engaging with music, rather than just examining participation in what are deemed to be
accepted cultural activities. As subcultural feminist theorists pointed out, even in the
1970s, focusing on public spaces tends to marginalise or miss certain groups (see for
example McRobbie and Garber, 1975). Exploring a wide range of different forms of
musical engagement, therefore, encompasses processes of consumption, listening, production and participation. It also raises significant questions around the importance
of networks in the current music climate, how music creators are prominent in some
contexts and not others, and the role of virtual spaces and technology in reconstituting
(musical) subjectivity (Braidotti, 2013). Broadening the focus would also help to outline
further the barriers to public participation, as well as highlighting examples of where
networks help to provide support for musical engagement in a variety of different ways.

Capturing Complexity
As suggested throughout, it is necessary to explore how people make their beliefs in
music meaningful through articulation. The assumption, therefore, is that qualitative
methods are better placed to enable this. Whilst some have explicitly outlined the case
against quantitative methods in the study of music (see Rimmer, 2012), the use of large
scale quantitative approaches are important and can be extremely useful (Prior, 2011)
without being deterministic. For instance, using open-ended responses in surveys and
giving people the option to mention preference and activity, rather than pre-defining
classifications (see de Boise, 2015), allows us to explore quantitatively structural regularities (Kemp and Holmwood, 2003), whilst also understanding how preferences and

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motivations are articulated in line with and against these regularities. Developments in
text-analytic software and sound recognition tracking, especially, open up new possibilities for mixed-methods research which does not lose sight of the valuable nature of
quantitative research, but nevertheless counteracts some of the limitations of imposition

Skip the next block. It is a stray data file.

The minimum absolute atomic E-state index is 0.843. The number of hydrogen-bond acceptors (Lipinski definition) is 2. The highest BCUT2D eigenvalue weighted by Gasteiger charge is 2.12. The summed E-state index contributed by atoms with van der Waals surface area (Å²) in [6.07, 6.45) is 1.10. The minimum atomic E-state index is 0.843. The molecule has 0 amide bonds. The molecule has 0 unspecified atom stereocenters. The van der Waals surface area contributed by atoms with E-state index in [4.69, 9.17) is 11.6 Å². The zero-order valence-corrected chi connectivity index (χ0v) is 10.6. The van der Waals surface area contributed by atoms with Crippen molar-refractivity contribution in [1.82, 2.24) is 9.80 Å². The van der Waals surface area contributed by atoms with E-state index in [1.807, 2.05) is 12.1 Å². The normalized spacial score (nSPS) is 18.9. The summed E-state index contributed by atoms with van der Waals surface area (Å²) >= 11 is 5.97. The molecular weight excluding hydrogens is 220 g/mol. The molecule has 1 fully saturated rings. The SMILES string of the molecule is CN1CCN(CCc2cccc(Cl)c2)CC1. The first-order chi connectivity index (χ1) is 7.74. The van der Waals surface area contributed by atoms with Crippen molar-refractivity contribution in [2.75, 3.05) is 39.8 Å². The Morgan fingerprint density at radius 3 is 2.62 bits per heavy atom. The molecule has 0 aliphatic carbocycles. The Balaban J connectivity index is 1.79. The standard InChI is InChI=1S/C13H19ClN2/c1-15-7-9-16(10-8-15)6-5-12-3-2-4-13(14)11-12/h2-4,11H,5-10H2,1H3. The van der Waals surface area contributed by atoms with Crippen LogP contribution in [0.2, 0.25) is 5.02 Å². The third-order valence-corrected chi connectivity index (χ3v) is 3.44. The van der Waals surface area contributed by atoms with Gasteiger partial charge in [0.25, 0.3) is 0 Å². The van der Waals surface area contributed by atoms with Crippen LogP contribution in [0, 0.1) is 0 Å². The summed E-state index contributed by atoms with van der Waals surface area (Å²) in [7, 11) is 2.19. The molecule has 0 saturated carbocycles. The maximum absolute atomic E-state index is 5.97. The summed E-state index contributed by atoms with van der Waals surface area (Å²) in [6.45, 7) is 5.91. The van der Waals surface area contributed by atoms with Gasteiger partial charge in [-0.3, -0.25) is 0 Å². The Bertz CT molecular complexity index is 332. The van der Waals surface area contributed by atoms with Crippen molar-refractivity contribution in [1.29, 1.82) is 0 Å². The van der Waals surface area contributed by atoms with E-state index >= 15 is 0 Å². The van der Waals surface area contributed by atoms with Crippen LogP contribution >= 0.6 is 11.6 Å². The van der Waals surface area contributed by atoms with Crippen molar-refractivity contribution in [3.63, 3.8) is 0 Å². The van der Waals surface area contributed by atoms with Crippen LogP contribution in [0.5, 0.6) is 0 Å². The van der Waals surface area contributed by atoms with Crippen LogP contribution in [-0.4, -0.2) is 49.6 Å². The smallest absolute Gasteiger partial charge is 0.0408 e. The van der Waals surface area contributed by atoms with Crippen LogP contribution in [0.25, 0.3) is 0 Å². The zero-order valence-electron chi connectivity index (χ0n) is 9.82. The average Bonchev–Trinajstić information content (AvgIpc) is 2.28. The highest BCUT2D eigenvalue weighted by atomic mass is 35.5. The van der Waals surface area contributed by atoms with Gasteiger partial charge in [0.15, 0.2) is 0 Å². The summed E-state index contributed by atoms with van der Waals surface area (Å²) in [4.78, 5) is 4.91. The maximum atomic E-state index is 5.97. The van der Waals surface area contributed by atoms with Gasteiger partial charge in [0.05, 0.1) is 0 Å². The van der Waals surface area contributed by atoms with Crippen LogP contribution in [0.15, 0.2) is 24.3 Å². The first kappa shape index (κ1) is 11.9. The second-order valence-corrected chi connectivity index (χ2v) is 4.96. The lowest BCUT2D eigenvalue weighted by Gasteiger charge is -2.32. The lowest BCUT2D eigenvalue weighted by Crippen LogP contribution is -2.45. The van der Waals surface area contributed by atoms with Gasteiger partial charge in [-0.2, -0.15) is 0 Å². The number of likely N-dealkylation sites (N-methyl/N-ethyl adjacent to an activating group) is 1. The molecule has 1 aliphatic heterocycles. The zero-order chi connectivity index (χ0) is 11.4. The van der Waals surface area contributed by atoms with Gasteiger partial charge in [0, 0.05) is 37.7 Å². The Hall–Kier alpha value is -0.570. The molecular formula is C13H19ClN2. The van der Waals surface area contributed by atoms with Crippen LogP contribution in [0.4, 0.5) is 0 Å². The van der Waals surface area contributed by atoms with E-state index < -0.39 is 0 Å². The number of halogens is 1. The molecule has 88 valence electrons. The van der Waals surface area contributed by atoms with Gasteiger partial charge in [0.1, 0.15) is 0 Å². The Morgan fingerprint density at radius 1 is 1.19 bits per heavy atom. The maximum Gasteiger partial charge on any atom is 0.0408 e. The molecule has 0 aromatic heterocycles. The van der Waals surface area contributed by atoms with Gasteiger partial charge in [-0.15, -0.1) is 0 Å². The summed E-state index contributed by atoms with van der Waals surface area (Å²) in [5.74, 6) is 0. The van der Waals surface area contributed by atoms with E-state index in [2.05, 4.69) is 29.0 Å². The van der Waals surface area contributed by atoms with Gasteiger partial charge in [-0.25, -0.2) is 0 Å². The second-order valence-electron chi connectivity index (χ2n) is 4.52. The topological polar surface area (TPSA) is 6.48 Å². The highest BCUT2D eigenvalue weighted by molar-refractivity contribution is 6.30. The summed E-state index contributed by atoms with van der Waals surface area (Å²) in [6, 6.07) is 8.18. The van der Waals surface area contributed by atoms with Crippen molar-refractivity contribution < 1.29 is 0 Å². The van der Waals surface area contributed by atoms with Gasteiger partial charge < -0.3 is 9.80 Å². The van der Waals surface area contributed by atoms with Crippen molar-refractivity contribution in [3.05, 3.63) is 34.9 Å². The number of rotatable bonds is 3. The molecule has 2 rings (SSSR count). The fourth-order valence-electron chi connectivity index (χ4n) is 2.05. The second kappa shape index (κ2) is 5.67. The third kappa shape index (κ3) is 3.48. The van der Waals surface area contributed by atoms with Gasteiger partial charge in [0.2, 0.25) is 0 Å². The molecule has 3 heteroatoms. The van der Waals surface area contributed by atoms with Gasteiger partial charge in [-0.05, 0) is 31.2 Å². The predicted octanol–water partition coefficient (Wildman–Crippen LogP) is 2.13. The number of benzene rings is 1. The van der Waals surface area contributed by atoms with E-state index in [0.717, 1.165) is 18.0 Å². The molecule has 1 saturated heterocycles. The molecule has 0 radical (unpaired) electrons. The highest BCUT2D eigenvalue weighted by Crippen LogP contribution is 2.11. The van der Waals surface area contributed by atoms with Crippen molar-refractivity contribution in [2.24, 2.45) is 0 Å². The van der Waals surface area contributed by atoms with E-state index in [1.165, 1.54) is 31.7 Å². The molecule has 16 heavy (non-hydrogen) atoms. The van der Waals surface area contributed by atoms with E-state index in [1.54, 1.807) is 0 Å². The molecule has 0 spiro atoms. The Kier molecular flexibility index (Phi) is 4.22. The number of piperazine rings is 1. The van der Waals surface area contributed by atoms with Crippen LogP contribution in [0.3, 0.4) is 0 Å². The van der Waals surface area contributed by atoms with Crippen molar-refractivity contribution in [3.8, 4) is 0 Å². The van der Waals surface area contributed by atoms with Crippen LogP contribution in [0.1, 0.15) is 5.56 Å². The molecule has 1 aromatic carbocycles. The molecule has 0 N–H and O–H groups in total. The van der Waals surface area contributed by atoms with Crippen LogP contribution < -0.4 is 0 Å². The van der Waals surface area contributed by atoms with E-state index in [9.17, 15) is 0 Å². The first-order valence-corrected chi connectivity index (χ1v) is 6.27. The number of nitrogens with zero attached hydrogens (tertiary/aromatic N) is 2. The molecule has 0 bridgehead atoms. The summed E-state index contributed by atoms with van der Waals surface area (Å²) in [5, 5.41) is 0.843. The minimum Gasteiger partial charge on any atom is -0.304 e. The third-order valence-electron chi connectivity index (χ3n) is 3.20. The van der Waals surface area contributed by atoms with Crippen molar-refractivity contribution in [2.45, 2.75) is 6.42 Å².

outlined above (see also Silva, 2006; Silva etal., 2009).
As a result of the pervasiveness of sociological research on music taste, many countries have also reached a situation where respondents often know what is expected of
them in advance. Hennion (2010), for instance, outlines how sociologists face the problem that many supposedly lay respondents are already aware that they are supposed to
like classical music or learned to play the violin because they grew up in a white, middleclass household. With the proliferation of widespread media coverage of cultural-capitalinspired approaches, it becomes an accepted truth that sociologists are looking for some
link between socialisation and tastes which are repeated in interviews. As noted, such
predictable responses do not necessarily reflect a rich variety of different forms of
engagement with music. What is necessary, then, in Hennions words, is to de-sociologise the amateurs so they can talk not about their determinisms but about ways of doing
things (2010: 2728).
It is possible to focus a discussion about music and social inequalities in such a way
that is not limited to deterministic models of socialisation. Music life histories, in this
respect, are useful for three reasons: firstly, they encourage self-reflection during the
research process and can be empowering for respondents as well as researchers (BattRawden etal., 2005); secondly, they outline persistence and change throughout an individuals life, illustrating generative processes (see Atkinson, 2011); thirdly, they are a
good way of leading the discussion by starting from the experience of the respondent.
Specific events in individuals lives can be connected to broader social trends (Ferrarotti,
1981: 21), without fitting in to a pre-existent causal framework.
Using pieces of music, past memories or events, or the music networks people are
involved in, are good places to start productive discussions in that they focus on relationships between listening, engagement and social life. Kruse (2015), for example, makes
the case for using a self-discovery tapestry (Meltzer, 2001), which involves having
respondents mark on a grid-based timeline when significant events such as forging
friendships, moving away from or to a place, a death in the family had occurred. These
events were then used to provoke discussion around engagement with music, why people
had stopped, what music they connected with at that time in their lives and why, as well
as how, they felt about it now.
Getting people to make playlists or mix CDs (or even tapes) of their life histories as a
way of explaining how they negotiated their choices at various points in their lives is also
an alternative to starting with a checklist of questions. Music therapists have used this
method to illustrate the benefits of music on personal health (Batt-Rawden etal., 2005).
Yet describing the music and memories connected to each piece can also be a means of
sociologically addressing questions of aesthetics, experience, place, memory and discursive power relations. One participant from my research (de Boise, 2015) compiled a mix